Sarah: But Rathman's particular way of working reminds me of something slightly more poetic and mysterious than Snapchat like Victor Hugo's lesser known pen and ink drawings, which sometimes included text. But it's amazing to me how just a little bit of text can completely transform your read of an image.

John: Yeah, I mean, I guess like the text can either agree with the image, or it can complicate it.

Sarah: You can think about Barbara Kruger's work and how she takes an image and appropriates it and adds in just a bit of text that can completely change its meaning. And let's look at some other examples.

John: I think I'm going to call it Snapgic, actually.

Sarah: Boo.

You could think about Rene Magritte's famous painting of a pipe. Helpfully titled "The Treachery of Images," it reveals the conundrum behind all representational art. You paint a picture of a pipe, but it's not a pipe, silly. It's only an image of a pipe. You can also consider Francisco De Goya's print series, "The Disasters of War" begun in 1810. He paired violent images of war with titles that made clear his indictment of Napoleon's occupation of Spain. Plate 26 shows a group of men and women about to be shot by unseen executioners accompanied by the title, "No Se Puede Mirar." Many years later in 1968, John Baldessari took a translation of that title and had a sign painter add the words beneath a much different image of a copy of art for a magazine. He went on in the mid '90s to make an entire series of Goya paintings like, "This Is Bad," after the title of Goya's plate 46, which showed the murder of a monk by French soldiers.

Baldessari's play on Goya demonstrates the remarkable malleability of both images and language to be twisted in service of many aims. How will you make the most of the rich, boundless tension between word and image?

David: Today I'm going to work on a drawing of a pair of old army boots. There's something going on there that I can read and enjoy on several levels. There's humor. There's sadness. There's a lot of ways to interpret it. It's going to be fun to paint, and it's the kind of thing I would choose to do, because it's so open and inviting for the text end of it.

I think there's things about people's handwriting that you're not aware of, how people interpret it. It's kind of like maybe how does your voice sound to somebody, unless you hear a recording of it, you know. And then here I think about like, you don't often see people's handwriting anymore. How often do you get a letter or something? You know what I mean? And when you do, and I don't know about you, but I think about like when I actually see somebody's handwriting, I think about that person in a little different way. It's like it's a different voice. It's a different way to see them.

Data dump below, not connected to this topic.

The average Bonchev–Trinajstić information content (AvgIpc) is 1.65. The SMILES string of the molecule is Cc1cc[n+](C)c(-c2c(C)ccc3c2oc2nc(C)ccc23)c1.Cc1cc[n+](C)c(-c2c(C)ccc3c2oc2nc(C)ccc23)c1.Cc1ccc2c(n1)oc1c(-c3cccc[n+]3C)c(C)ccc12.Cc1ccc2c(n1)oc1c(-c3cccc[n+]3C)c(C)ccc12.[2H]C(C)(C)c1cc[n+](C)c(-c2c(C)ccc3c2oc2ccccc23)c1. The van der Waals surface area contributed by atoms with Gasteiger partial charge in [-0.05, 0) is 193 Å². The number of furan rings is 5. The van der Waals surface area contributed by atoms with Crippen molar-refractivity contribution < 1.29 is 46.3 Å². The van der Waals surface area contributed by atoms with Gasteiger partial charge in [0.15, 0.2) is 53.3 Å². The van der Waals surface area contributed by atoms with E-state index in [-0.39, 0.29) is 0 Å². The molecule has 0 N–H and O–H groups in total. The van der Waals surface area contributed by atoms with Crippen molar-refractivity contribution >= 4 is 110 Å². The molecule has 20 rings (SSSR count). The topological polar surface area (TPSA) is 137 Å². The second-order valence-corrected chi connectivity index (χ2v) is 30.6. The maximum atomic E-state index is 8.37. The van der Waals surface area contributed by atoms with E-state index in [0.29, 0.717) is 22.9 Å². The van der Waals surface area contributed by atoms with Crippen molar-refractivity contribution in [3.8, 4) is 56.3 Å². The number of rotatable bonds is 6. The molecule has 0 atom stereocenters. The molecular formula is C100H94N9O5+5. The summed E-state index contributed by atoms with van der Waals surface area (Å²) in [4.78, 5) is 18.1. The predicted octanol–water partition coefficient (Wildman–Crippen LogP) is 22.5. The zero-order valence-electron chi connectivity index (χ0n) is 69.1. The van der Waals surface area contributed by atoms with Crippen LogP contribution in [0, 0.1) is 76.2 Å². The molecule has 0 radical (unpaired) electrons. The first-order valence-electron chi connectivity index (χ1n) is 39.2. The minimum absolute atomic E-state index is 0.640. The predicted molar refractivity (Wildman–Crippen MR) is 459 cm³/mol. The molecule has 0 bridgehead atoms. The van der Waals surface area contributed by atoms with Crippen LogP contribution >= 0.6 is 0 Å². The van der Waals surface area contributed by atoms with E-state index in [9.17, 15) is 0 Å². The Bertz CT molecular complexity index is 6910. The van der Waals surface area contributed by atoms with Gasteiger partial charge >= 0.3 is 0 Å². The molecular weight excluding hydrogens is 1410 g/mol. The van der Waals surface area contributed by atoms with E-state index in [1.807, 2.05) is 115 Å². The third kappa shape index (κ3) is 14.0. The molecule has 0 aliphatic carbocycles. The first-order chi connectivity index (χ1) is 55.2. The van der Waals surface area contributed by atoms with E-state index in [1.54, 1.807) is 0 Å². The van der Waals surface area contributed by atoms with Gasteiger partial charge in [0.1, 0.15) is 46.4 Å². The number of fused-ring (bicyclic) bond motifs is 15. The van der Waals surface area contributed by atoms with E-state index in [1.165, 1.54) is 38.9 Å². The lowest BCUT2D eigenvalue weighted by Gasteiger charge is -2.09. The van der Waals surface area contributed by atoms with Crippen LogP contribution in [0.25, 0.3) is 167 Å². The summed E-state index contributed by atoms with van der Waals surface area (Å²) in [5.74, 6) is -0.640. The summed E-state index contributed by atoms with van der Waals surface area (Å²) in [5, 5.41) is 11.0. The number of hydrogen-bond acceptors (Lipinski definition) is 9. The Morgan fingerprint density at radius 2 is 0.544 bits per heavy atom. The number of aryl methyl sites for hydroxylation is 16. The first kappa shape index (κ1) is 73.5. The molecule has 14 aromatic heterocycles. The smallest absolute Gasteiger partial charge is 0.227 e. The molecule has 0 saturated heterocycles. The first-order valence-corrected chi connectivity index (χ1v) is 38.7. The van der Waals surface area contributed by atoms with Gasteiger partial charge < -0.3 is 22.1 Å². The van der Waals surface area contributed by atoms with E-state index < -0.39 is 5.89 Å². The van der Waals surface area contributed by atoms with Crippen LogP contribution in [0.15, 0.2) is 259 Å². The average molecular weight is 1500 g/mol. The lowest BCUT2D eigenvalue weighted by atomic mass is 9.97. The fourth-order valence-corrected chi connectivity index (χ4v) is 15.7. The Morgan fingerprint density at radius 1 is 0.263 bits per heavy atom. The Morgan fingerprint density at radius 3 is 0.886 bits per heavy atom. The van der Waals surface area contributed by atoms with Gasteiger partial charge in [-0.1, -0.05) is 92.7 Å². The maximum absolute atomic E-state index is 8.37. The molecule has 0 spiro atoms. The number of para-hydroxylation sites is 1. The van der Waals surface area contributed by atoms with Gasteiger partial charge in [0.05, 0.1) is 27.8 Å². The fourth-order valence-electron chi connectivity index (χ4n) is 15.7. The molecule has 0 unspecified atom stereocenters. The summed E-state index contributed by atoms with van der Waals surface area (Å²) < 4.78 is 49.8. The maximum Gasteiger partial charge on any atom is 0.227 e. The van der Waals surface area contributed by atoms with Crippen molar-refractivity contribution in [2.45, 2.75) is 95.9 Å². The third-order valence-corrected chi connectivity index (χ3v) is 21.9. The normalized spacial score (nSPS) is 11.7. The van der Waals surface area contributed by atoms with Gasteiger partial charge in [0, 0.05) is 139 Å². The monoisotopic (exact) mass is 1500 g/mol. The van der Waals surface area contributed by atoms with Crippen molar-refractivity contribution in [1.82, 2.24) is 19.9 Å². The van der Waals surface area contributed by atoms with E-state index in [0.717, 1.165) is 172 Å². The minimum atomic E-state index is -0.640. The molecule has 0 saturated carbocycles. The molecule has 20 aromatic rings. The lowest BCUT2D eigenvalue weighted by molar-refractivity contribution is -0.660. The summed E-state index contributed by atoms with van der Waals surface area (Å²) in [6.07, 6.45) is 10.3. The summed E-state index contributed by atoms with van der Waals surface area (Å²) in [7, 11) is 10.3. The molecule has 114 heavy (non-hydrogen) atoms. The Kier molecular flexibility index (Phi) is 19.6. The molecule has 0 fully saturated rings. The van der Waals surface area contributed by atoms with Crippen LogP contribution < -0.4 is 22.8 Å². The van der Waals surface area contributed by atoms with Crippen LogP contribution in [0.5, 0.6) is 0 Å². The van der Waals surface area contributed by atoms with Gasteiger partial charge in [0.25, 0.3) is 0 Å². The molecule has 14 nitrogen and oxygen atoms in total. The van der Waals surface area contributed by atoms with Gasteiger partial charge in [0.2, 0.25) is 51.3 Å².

The content of the writing, the choice of the line is going to be very important, whichever way that goes. There's such a range where that could go, but then the quality, the distinction of that person's actual handwriting is just another layer of quality to the thing. I think that it can function on a number of levels, the writing incorporated with the drawing. It can function as a legend, as a declaration. It can function as-- I think, frequently, it functions as inner dialogue, possibly me.

Somebody at a presentation I gave, a woman asked me a great question. She said, are you talking to us? Is the drawing talking to us, or are you talking to the drawing? And I thought all of that above. I really am, because I had not been able to find the words for that, but that really is the process. The way that I work at it too, it's just an image. I would encourage people-- you can stay with it as a subject matter, or it can be a lifting off point, something that you take off entirely from. You could read it as a metaphor. You could read it as something you want to react against negatively, positively. You can deal with a suggestive quality of the shoes, the boots, the composition, whatever kind of atmosphere I might get going on. A lot of ways to go.

Sarah: This episode of "The Art Assignment" is brought you by Squarespace.

John: Squarespace base is an easy way to create a website, blog, or online store for you and your ideas.

Sarah: Squarespace features a user-friendly interface, custom templates, and 24/7 customer support. Try Squarespace at squarespace.com/artassignment for a special offer.

John: Squarespace-- build it beautiful.

David: There's something about watercolor and ink to me, even a finished piece can say, you can keep looking back at it, but it stays alive. There's something about every time you look at it. It can be-- maybe that's just me.